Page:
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User Systems: HRIT / EMWIN Prototype Receiver Links and Specifications

This page contains software for reception of the new GOES-R Series HRIT/EMWIN downlink broadcast with a simple software-based radio receiver to process the received radio frequency signal from an antenna and demodulator. This software is compatible with GOES-13, 14, and 15 LRIT and EMWIN reception.

The software linked below will support most Intel-based PCs and tablets by creating a live USB image. The live USB image is actually a self-contained, bootable Ubuntu Linux operating system with all the software necessary to run the GOES-R receiver application. Users can follow the included directions to create a live USB thumb drive from this image and use this receiver with minimum configuration and support. The Linux software does not actually install on a user’s PC, but runs from the USB device. This method was selected for simplicity and avoids the user having to find the necessary software libraries and drivers if one were to install it directly on a Windows operating system. An alternative downloadable package can be directly loaded on a LINUX operating system without a USB memory stick. See below.

Getting Started

A user needs a USB drive with a minimum 4 GB, (16 GB USB 3.0 recommended) storage capacity. Follow the instruction on how to create the live USB drive in the PDF document in the first link below. The process uses free software to create the live USB drive. Once the user has created the bootable USB drive, a personal computer (PC) needs to be restarted and the USB drive must be selected to reboot the PC. Depending upon the PC or operating system, you either have to press the ESC key at boot time to access the computer’s BIOS configuration and select the booting priorities (make sure the USB drive is selected before the computer’s hard drive) or press the F9 key to select the device (e.g., USB drive) to boot the PC. Note that boot up from USB drives is currently not available on the Apple Mac Operating System (OS). This instruction assumes you are not using a MAC OS.

To access the GOES-R receiver application, users insert the live USB drive into their PC before it is powered on. The user can direct the PC to boot up using the thumb drive as described above (often the booting from the thumb drive is automatic) into the Linux environment instead of the PC’s original operating system. This is only temporary and lasts while the PC is on and until the user decides to turn off or reboot their PC (without the USB device). The user can shutdown, remove the USB device and boot to the computer’s installed operating system without any changes to their PC. The Live USB environment has all the drivers, all configurations and everything needed to receive HRIT/EMWIN and LRIT/EMWIN from the appropriate source components.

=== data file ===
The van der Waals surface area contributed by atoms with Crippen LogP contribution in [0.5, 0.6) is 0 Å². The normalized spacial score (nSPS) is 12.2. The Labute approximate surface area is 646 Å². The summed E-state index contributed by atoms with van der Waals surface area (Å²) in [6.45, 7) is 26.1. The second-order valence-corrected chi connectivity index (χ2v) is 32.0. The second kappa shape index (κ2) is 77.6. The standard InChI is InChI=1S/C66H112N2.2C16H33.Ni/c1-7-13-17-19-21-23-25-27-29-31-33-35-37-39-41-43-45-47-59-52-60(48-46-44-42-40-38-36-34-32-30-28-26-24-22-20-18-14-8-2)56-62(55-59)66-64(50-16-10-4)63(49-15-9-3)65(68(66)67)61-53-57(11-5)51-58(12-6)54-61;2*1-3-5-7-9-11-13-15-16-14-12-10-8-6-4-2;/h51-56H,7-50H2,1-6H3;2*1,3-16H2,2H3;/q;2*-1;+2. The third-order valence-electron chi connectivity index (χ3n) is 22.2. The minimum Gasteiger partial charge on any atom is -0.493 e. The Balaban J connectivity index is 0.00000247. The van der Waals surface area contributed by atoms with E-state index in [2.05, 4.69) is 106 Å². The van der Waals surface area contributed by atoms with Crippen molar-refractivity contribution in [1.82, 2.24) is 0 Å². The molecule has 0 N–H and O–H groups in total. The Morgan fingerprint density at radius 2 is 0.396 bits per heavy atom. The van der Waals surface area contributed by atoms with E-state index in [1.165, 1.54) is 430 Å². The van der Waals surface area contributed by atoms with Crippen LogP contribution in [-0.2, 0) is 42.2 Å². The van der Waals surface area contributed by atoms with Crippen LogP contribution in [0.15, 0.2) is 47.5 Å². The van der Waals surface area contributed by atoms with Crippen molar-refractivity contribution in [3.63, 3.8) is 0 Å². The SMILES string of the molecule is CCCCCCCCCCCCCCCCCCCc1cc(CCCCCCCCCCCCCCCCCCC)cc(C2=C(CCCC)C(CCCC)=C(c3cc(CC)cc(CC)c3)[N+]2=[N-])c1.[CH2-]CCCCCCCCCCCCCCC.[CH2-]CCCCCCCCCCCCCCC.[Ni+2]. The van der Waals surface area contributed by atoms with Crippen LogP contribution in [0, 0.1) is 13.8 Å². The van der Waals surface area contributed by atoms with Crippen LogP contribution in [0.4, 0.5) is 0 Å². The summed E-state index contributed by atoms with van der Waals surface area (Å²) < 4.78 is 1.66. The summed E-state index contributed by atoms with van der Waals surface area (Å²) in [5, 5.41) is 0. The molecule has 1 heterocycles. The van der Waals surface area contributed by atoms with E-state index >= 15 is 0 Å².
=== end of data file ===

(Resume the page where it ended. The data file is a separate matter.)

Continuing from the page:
The following links provide access to the data about the prototype receiver’s hardware design, its software design and how to build an executable USB drive and to boot from that drive to run the GOES-R software.

Radio Frequency Changes between GOES and GOES-R Series for HRIT and EMWIN

As discussed elsewhere on this website, frequencies and bandwidth values are different for direct broadcasts from previous GOES (13, 14, and 15) versus the GOES-R Series. Please ensure your equipment and/or settings account for these differences, if required.

Downlink Service Name Spacecraft Series Center Frequency (MHz) Bandwidth
LRIT GOES 13,14 & 15 1691.0 586 kHz
EMWIN GOES 13,14 & 15 1692.7 27 kHz
HRIT GOES-R 1694.1 1.205 MHz
EMWIN GOES-R 1694.1 1.205 MHz

For GOES 13, 14 and 15, the Low Rate Information Transmission (LRIT) and Emergency Managers Weather Information Network (EMWIN) were separate downlinks. For GOES-R, these services are combined into a single downlink and the increased data amount drives the need to use High Rate Information Transmission (HRIT) instead of LRIT.

Some older versions of documentation do not correctly reflect the center frequency values that were constructed for the GOES-R Series. A radio frequency change was made in the GOES-R design to minimize the impact on commercial licensees due to the auctioned shared spectrum above 1695 MHz in 2015. Some documentation prepared prior to that change cites incorrect center frequency values for GOES-R Series services.